Blue cone monochromatism: a phenotype and genotype assessment with evidence of progressive loss of cone function in older individuals.
Michaelides M., Johnson S., Simunovic MP., Bradshaw K., Holder G., Mollon JD., Moore AT., Hunt DM.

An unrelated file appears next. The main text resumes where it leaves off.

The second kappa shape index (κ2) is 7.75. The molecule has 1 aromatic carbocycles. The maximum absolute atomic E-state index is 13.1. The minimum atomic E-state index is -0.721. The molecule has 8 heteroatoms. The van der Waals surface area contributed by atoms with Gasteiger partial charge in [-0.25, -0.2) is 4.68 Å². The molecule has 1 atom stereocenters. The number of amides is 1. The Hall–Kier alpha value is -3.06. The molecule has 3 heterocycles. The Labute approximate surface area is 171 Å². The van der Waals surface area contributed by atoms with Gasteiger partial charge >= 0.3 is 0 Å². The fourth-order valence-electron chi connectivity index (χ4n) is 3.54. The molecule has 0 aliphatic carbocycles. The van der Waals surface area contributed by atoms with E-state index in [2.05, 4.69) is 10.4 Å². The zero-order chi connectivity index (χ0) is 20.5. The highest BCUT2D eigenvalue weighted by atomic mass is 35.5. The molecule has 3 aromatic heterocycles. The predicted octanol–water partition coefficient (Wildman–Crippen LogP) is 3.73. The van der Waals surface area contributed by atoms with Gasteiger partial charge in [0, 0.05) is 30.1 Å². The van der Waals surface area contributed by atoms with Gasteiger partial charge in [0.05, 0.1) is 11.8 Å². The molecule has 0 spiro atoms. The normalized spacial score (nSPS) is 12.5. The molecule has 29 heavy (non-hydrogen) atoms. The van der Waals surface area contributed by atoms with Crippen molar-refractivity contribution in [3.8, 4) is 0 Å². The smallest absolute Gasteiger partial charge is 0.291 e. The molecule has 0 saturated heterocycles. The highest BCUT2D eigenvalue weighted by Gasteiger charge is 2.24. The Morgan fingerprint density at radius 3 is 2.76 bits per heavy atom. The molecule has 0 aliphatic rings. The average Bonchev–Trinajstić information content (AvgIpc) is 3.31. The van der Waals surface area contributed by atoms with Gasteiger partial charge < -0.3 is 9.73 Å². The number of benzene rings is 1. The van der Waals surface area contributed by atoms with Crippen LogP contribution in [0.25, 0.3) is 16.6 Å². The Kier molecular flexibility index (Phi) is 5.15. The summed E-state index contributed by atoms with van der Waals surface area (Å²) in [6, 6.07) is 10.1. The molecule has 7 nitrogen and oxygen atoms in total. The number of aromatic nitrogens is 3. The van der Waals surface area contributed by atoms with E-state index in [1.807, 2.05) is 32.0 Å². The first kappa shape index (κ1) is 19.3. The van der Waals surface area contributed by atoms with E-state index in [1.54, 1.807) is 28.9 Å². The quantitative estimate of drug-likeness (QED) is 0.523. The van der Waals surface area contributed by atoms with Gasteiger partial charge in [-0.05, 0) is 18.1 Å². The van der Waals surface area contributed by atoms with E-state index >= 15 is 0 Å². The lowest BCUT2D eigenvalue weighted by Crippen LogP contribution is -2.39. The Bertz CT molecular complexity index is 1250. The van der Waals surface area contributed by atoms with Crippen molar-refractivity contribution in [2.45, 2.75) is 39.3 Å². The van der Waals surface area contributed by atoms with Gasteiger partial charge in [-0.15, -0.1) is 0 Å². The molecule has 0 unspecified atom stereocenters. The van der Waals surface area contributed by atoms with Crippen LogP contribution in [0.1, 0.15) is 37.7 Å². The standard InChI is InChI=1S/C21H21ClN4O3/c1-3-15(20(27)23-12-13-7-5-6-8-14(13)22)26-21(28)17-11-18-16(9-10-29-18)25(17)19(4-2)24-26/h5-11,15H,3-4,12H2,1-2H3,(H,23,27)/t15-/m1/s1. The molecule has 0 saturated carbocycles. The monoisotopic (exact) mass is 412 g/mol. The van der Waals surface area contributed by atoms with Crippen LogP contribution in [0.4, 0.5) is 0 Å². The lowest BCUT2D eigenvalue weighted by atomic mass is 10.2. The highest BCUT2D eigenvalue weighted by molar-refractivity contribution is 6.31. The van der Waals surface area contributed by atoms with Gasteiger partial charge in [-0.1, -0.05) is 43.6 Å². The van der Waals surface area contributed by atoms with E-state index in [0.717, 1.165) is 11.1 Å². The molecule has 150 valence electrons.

AIM: To perform a detailed clinical and psychophysical assessment of the members of three British families affected with blue cone monochromatism (BCM), and to determine the molecular basis of disease in these families. METHODS: Affected and unaffected members of three families with BCM were examined clinically and underwent electrophysiological and detailed psychophysical testing. Blood samples were taken for DNA extraction. The strategy for molecular analysis was to amplify the coding regions of the long wavelength-sensitive (L) and middle wavelength-sensitive (M) cone opsin genes and the upstream locus control region by polymerase chain reaction, and to examine these fragments for mutations by direct sequencing. RESULTS: We have confirmed the reported finding of protan-like D-15 arrangements of patients with BCM. In addition, we have demonstrated that the Mollon-Reffin (MR) Minimal test is a useful colour-discrimination test to aid in the diagnosis of BCM. Affected males were shown to fail the protan and deutan axes, but retained good discrimination on the tritan axis of the MR test, a compelling evidence for residual colour vision in BCM. This residual tritan discrimination was also readily detected with HRR plates. In two families, psychophysical testing demonstrated evidence for progression of disease. In two pedigrees, BCM could be linked to unequal crossovers within the opsin gene array that resulted in a single 5'-L/M-3' hybrid gene, with an inactivating Cys203Arg mutation. The causative mutations were not identified in the third family. CONCLUSIONS: The MR test is a useful method of detecting BCM across a wide range of age groups; residual tritan colour discrimination is clearly demonstrated and allows BCM to be distinguished from rod monochromatism. BCM is usually classified as a stationary cone dysfunction syndrome; however, two of our families show evidence of progression. This is the first report of progression associated with a genotype consisting of a single 5'-L/M-3' hybrid gene carrying an inactivating mutation. We have confirmed that the Cys203Arg inactivating mutation is a common sequence change in blue cone monochromats.